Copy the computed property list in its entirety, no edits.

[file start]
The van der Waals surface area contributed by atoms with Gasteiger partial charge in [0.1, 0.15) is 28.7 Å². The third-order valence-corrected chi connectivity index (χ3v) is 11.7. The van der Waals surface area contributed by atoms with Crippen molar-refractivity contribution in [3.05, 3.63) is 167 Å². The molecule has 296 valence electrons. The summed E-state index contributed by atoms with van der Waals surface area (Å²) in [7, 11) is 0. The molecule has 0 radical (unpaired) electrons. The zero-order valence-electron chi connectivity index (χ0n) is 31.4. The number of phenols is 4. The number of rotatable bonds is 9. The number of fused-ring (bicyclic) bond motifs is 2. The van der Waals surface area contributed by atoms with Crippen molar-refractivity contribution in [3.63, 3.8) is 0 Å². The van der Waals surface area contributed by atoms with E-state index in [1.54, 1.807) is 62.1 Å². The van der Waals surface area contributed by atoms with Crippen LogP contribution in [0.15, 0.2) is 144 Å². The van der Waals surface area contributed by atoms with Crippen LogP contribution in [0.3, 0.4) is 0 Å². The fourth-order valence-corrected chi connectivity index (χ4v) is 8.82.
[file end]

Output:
The van der Waals surface area contributed by atoms with Gasteiger partial charge in [0.1, 0.15) is 28.7 Å². The third-order valence-corrected chi connectivity index (χ3v) is 11.7. The van der Waals surface area contributed by atoms with Crippen molar-refractivity contribution in [3.05, 3.63) is 167 Å². The molecule has 296 valence electrons. The summed E-state index contributed by atoms with van der Waals surface area (Å²) in [7, 11) is 0. The molecule has 0 radical (unpaired) electrons. The zero-order valence-electron chi connectivity index (χ0n) is 31.4. The number of phenols is 4. The number of rotatable bonds is 9. The number of fused-ring (bicyclic) bond motifs is 2. The van der Waals surface area contributed by atoms with Crippen molar-refractivity contribution in [3.63, 3.8) is 0 Å². The van der Waals surface area contributed by atoms with E-state index in [1.54, 1.807) is 62.1 Å². The van der Waals surface area contributed by atoms with Crippen LogP contribution in [0.15, 0.2) is 144 Å². The van der Waals surface area contributed by atoms with Crippen LogP contribution in [0.3, 0.4) is 0 Å². The fourth-order valence-corrected chi connectivity index (χ4v) is 8.82.